Losing my mind

Alzheimer’s, ,dementia, Parkinsonism, “old timer’s” diseases and autism


I am running out of time. Sometimes it feels very urgent to get my goals accomplished now, before the inevitable struggles with old age catch up to a point where I am overwhelmed.
There seems to be extra urgency for me because my family has a history of dementia/ Alzheimer’s/hardening of the arteries, loss of mental ability among its women.
I did a lot of family history study when my children were small. I noticed a pattern then of suicides among young women up until age 30, and of men over 50 in one family branch. I also learned that women of that same family group were often sent to sheltered care type institutions because they were not able to be cared for at home due to mental deterioration/ loss of function.

I will be 70 this year. Most women who needed care were lost by their mid 70’s, many earlier than that. I may be lucky and avoid that seemingly genetic “thing”.

Health care is much better than in previous generations, as is knowledge of nutrition, self care, and many other contributing factors. Medications for heart and blood pressure problems, and stroke prevention and to help many other common conditons may also play a part in prevention.

I am wary though!
Each time I can’t recall a fact, each time I misplace my keys or forget why I walked into a room, I wonder if I am experiencing signs of mental deterioration.
Never mind that I have been a bit of a “scatterbrain” all my life. That seems to have taken on a new significance now I am getting older.

I understand now that my mother was autistic, and I saw that some of her diagnosis of dementia came from the way she behaved as an autistic. Many of her neurological struggles existed from childhood.
Studies have shown that in some people, Autism mimics stroke injuries in the prefrontal part of the brain. I wonder today how much of my mother’s autistic characteristics were assumed to be brain damage due to stroke. She had tremors which for years were not understood, being diagnosed differently by each specialist she saw. Some said “essential tremor”
some said “parkinson disease” Some said stroke damage… maybe the actual diagnosis is not important, the result was that she was put on strong drugs to control the parkinsons, some of which almost killed her, some of which seem to have had worse side effects than the tremors alone. I was not able to care for her at home. She was not capable of supported living housing, she ended up spending the last years of her life in a mental care/dementia unit of a nursing home.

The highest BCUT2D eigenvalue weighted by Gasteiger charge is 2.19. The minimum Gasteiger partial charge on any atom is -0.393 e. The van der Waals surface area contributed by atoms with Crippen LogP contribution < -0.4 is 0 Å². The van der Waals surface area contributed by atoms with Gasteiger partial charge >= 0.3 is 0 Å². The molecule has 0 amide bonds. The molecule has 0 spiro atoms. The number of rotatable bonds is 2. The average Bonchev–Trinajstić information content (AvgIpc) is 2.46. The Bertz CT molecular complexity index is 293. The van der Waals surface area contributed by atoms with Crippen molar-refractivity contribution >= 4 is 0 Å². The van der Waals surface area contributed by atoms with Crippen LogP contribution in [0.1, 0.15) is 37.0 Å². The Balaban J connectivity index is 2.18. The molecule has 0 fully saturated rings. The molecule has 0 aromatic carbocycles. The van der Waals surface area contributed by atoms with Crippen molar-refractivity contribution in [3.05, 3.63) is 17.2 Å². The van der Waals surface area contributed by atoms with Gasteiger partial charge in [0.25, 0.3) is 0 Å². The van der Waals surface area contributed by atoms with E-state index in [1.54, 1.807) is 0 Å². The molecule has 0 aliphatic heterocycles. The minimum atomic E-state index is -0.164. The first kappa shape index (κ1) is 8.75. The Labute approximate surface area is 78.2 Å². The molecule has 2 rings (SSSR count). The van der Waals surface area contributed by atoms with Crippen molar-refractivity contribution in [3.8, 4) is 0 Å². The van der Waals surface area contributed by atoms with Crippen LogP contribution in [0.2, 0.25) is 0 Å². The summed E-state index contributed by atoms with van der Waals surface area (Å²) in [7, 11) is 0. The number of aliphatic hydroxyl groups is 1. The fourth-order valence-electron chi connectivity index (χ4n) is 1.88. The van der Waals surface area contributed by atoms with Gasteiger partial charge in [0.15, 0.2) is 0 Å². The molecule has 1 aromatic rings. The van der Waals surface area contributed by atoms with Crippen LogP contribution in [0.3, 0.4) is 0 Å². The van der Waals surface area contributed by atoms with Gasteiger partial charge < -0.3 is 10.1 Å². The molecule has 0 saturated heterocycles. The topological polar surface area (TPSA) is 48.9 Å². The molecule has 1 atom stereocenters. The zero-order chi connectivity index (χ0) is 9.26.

The emotional pain, constant grief, and worry was continual. I carry tremendous guilt and feelings of failure over my mother’s situation.

I am fearful as well.
I worry I will end up in an institution like my mother.

I worry about being a burden to those I love. I think about what I can do now to try to avoid those things. Self care has never been more important. A long life of bad habits has slowly been changed to healthier behavior. I don’t have any idea if it will do any good, but doing healthier things will at least not harm me.

Does your family have a pattern of health issues ? Do most family members die of heart attack, stroke, diabetes, cancer, or other health issues? Are you looking into what things you can do right now to help yourself live a healthier life with better chances of staying independent or needing less care?

I urge you to look into ways you can change your health now, for a better future as you age.
You will be buying time with those you love, helping yourself be independent as you age, and improving your health and well being if you make self care part of your plans for the future, no matter how much time you might have left. ( we never know, do we, in spite of clues from the past?)

Make sure right now your loved ones know what you would like in case of sudden need for care, and make sure that those you care about are cherished, enjoyed, and loved for whatever time we have left, and what ever the future brings.


2 thoughts on “Losing my mind

  1. Deb, I so understand where you are. at 58 suddenly had crushing fatigue, weakness, difficulty breathing but being healthy/active all my life, knowing how to heal my body thought this was a blip. Fast forward to 63 having been to 7 neurologists, 2 muscle biopsies and being told is probably untreatable, progressive muscle disease and having lived on savings 4 yrs at 6K a year,Aspie son acting like 17 not 30, terrified that I was going to have to abandon what remained of my life to go into assisted living. was unable to deal with my life and son,he is not speaking to me for 5 mos now. Things were so bleak can’t be put in words. Someone pointed my symptoms were all of a treatable disease, one I was told not possible because I didn’t have the antibody but to humor me gave me the med as trial. Today is the 4th day my life returned to me.Doesn’t mean I don’t have the untreatable , progressive disease but treating this other thing literally gave me back my breath, hope that I have more time.
    My point is you have your health now, suck the joy out of each day because no one can see the future. Practicality is highly over rated ,obediently listening to MD’s would have ended my mental and physical life 3 yrs ago

    Liked by 2 people

  2. I think all of Us over 70 have similar fears. I have been evaluated for Alzheimer’s twice. Negative. The old definition of Alzheimer’s is : not remembering what key are used for, as opposed to not remembering where the keys are (normal). Stay positive. It’s important.

    Liked by 2 people

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